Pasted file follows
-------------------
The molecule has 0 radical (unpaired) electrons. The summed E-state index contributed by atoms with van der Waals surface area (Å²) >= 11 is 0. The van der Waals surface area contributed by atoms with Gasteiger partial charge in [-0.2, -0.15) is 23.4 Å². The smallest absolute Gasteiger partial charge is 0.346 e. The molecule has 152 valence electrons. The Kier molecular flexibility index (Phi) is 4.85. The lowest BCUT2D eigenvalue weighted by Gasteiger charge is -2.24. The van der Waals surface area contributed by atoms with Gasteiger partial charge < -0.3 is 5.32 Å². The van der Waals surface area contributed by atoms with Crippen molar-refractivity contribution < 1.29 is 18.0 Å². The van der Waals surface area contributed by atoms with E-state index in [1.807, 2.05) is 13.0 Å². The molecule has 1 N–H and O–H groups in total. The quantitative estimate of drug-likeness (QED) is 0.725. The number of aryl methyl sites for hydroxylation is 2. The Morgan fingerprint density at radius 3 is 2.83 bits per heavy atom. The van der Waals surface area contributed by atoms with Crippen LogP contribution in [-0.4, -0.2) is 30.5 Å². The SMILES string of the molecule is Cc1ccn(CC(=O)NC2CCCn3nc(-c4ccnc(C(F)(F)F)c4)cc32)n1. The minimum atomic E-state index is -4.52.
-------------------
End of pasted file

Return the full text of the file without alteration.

The molecule has 0 radical (unpaired) electrons. The summed E-state index contributed by atoms with van der Waals surface area (Å²) >= 11 is 0. The van der Waals surface area contributed by atoms with Gasteiger partial charge in [-0.2, -0.15) is 23.4 Å². The smallest absolute Gasteiger partial charge is 0.346 e. The molecule has 152 valence electrons. The Kier molecular flexibility index (Phi) is 4.85. The lowest BCUT2D eigenvalue weighted by Gasteiger charge is -2.24. The van der Waals surface area contributed by atoms with Gasteiger partial charge < -0.3 is 5.32 Å². The van der Waals surface area contributed by atoms with Crippen molar-refractivity contribution < 1.29 is 18.0 Å². The van der Waals surface area contributed by atoms with E-state index in [1.807, 2.05) is 13.0 Å². The molecule has 1 N–H and O–H groups in total. The quantitative estimate of drug-likeness (QED) is 0.725. The number of aryl methyl sites for hydroxylation is 2. The Morgan fingerprint density at radius 3 is 2.83 bits per heavy atom. The van der Waals surface area contributed by atoms with Crippen LogP contribution in [-0.4, -0.2) is 30.5 Å². The SMILES string of the molecule is Cc1ccn(CC(=O)NC2CCCn3nc(-c4ccnc(C(F)(F)F)c4)cc32)n1. The minimum atomic E-state index is -4.52.